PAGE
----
CLC channels that function in the plasma membrane are involved in the stabilization of membrane potential and in transepithelial transport. The presumed function of the intracellular CLC channels is support of the acidification of the intraorganellar compartment. In this regard, recent reports indicate that CLC-4 and CLC-5 (and by inference CLC-3) can function as Cl-/H+ antiporters.1, 2

    The functional unit of the CLC channels is a dimer with each subunit forming a proper pore. Although the crystal structure of bacterial CLC channels was resolved,the topology of the CLC channels is complex and has not been fully elucidated. It is generally accepted that both the N- and C- terminus domains are intracellular while the number and configuration of the transmembrane domains vary greatly between different models. 1,2

    CLC-K channels require the presence of the auxiliary b subunit barttin, a 34 kD transmembrane protein, for transport to the plama membrane and regulation of channel permeation and gating.3

    CLC-K channels are expressed primarily in the kidney from the thin ascending limb to the collecting duct of the nephron, and in the stria vascularis and dark cells of the vestibular organ of the inner ear.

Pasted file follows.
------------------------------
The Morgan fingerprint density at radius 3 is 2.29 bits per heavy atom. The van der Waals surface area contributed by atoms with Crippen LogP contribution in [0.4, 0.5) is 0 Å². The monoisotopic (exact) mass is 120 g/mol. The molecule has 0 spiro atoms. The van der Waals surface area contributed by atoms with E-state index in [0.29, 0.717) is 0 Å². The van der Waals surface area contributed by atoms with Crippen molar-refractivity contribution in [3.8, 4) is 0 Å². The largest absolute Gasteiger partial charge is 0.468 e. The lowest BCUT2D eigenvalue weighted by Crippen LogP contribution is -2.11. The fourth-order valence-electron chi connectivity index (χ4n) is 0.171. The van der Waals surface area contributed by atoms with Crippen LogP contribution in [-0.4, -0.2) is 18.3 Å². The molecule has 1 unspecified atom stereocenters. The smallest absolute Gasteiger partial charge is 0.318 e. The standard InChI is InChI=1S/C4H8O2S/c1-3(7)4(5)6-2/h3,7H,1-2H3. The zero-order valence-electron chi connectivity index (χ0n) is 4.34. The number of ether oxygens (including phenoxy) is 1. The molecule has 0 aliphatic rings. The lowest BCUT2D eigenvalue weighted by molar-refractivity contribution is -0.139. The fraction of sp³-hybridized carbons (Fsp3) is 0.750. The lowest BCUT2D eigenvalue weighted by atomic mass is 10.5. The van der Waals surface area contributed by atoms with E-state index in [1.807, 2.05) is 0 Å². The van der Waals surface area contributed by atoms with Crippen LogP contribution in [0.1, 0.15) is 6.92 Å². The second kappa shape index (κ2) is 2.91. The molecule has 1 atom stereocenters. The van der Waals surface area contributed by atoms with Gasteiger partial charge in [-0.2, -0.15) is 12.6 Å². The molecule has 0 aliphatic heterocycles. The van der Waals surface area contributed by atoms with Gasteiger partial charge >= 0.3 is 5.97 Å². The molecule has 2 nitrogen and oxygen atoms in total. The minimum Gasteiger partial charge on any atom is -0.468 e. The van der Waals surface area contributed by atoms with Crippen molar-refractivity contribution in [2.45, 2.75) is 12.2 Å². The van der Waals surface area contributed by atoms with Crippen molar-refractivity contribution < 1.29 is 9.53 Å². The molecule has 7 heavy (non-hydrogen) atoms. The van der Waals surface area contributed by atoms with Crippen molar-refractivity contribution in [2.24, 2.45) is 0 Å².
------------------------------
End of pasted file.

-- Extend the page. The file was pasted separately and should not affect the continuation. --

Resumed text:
The channels are important for renal salt reabsorption and water balance by enabling chloride exit across the basolateral membranes. The importance of the CLC-K channel in renal function is demonstrated by the fact that loss-of-function mutations in CLC-Kb lead to Bartter syndrome type III, an autosomal recessive disorder characterized by severe salt wasting, low blood pressure, hypokalemia and hypercalciuria.4

    Application key:

    CBE- Cell-based ELISA, FC- Flow cytometry, ICC- Immunocytochemistry, IE- Indirect ELISA, IF- Immunofluorescence, IFC- Indirect flow cytometry, IHC- Immunohistochemistry, IP- Immunoprecipitation, LCI- Live cell imaging, N- Neutralization, WB- Western blot

    Species reactivity key:

    H- Human, M- Mouse, R- Rat
    Image & Title:

    Anti-CLC-K Antibody
    Expression of CLC-K in mouse kidney.Immunohistochemical staining of mouse kidney sections using Anti-CLC-K Antibody (#ACL-004). CLC-K staining (red) appears in the thin ascending Loop of Henle. Claudin-4 staining is shown in red.Adapted from Fujita, H. et al. (2012) PLoS ONE 7, e52272. with permission of PLoS.

    Last update: 24/01/2020

    Anti-CLC-K Antibody (#ACL-004) is an antibody directed against an epitope of rat CLC-K2. The antibody can be used in western blot and immunohistochemistry applications. It has been designed to recognize CLC-K channel from rat, mouse, and human samples. The antibody recognizes both CLC-K1 and CLC-K2 isoforms.

    For research purposes only, not for human use



    Scientific Background


    Immunohistochemistry citations
    1. Mouse kidney sections (1:50).
      Akahoshi, N. et al. (2014) Am. J. Physiol. 306, F1462.
    2. Mouse kidney sections.
      Fujita, H. et al. (2012) PLoS ONE 7, 52272.
    More product citations
    1. Tagawa, H. et al. (2005) J. Biol. Chem. 280, 23876.
    2. Li, W.Y. et al. (2004) Am. J. Physiol. Renal Physiol. 286, F1063.
    3. Kiuchi-Saishin, Y. et al. (2002) J. Am. Soc. Nephrol. 13, 875.
    4. Klein, J. D. et al. (2002) Am. J. Physiol. Renal Physiol. 283, F517.
    5. Sage, C. L. et al. (2001) Hearing Res. 160, 1.